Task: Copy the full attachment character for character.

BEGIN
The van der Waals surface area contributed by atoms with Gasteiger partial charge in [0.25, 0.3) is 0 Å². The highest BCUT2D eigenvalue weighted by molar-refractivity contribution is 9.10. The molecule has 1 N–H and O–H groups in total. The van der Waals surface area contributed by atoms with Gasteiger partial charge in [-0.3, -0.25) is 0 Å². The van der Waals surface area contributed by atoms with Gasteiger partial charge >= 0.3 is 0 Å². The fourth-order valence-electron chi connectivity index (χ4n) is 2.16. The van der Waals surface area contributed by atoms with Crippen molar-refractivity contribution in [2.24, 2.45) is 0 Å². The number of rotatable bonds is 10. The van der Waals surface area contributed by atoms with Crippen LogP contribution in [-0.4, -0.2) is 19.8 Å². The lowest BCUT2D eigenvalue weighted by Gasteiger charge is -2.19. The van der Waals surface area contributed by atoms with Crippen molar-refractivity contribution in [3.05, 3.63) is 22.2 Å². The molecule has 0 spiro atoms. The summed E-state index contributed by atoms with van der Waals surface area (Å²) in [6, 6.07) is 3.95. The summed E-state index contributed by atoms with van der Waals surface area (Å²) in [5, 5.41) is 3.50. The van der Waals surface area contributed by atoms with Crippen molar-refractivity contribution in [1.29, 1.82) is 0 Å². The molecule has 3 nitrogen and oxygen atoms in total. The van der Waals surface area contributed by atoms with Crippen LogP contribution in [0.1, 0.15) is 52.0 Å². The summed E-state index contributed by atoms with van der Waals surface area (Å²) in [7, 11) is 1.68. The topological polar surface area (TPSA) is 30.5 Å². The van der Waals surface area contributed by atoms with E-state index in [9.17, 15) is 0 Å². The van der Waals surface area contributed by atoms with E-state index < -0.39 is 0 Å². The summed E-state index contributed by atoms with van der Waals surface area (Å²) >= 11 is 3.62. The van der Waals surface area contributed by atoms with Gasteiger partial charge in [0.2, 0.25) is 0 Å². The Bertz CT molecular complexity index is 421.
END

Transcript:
The van der Waals surface area contributed by atoms with Gasteiger partial charge in [0.25, 0.3) is 0 Å². The highest BCUT2D eigenvalue weighted by molar-refractivity contribution is 9.10. The molecule has 1 N–H and O–H groups in total. The van der Waals surface area contributed by atoms with Gasteiger partial charge in [-0.3, -0.25) is 0 Å². The van der Waals surface area contributed by atoms with Gasteiger partial charge >= 0.3 is 0 Å². The fourth-order valence-electron chi connectivity index (χ4n) is 2.16. The van der Waals surface area contributed by atoms with Crippen molar-refractivity contribution in [2.24, 2.45) is 0 Å². The number of rotatable bonds is 10. The van der Waals surface area contributed by atoms with Crippen LogP contribution in [-0.4, -0.2) is 19.8 Å². The lowest BCUT2D eigenvalue weighted by Gasteiger charge is -2.19. The van der Waals surface area contributed by atoms with Crippen molar-refractivity contribution in [3.05, 3.63) is 22.2 Å². The molecule has 0 spiro atoms. The summed E-state index contributed by atoms with van der Waals surface area (Å²) in [6, 6.07) is 3.95. The summed E-state index contributed by atoms with van der Waals surface area (Å²) in [5, 5.41) is 3.50. The van der Waals surface area contributed by atoms with Crippen molar-refractivity contribution in [1.29, 1.82) is 0 Å². The molecule has 3 nitrogen and oxygen atoms in total. The van der Waals surface area contributed by atoms with Crippen LogP contribution in [0.1, 0.15) is 52.0 Å². The summed E-state index contributed by atoms with van der Waals surface area (Å²) in [7, 11) is 1.68. The topological polar surface area (TPSA) is 30.5 Å². The van der Waals surface area contributed by atoms with E-state index in [9.17, 15) is 0 Å². The van der Waals surface area contributed by atoms with E-state index < -0.39 is 0 Å². The summed E-state index contributed by atoms with van der Waals surface area (Å²) >= 11 is 3.62. The van der Waals surface area contributed by atoms with Gasteiger partial charge in [0.2, 0.25) is 0 Å². The Bertz CT molecular complexity index is 421.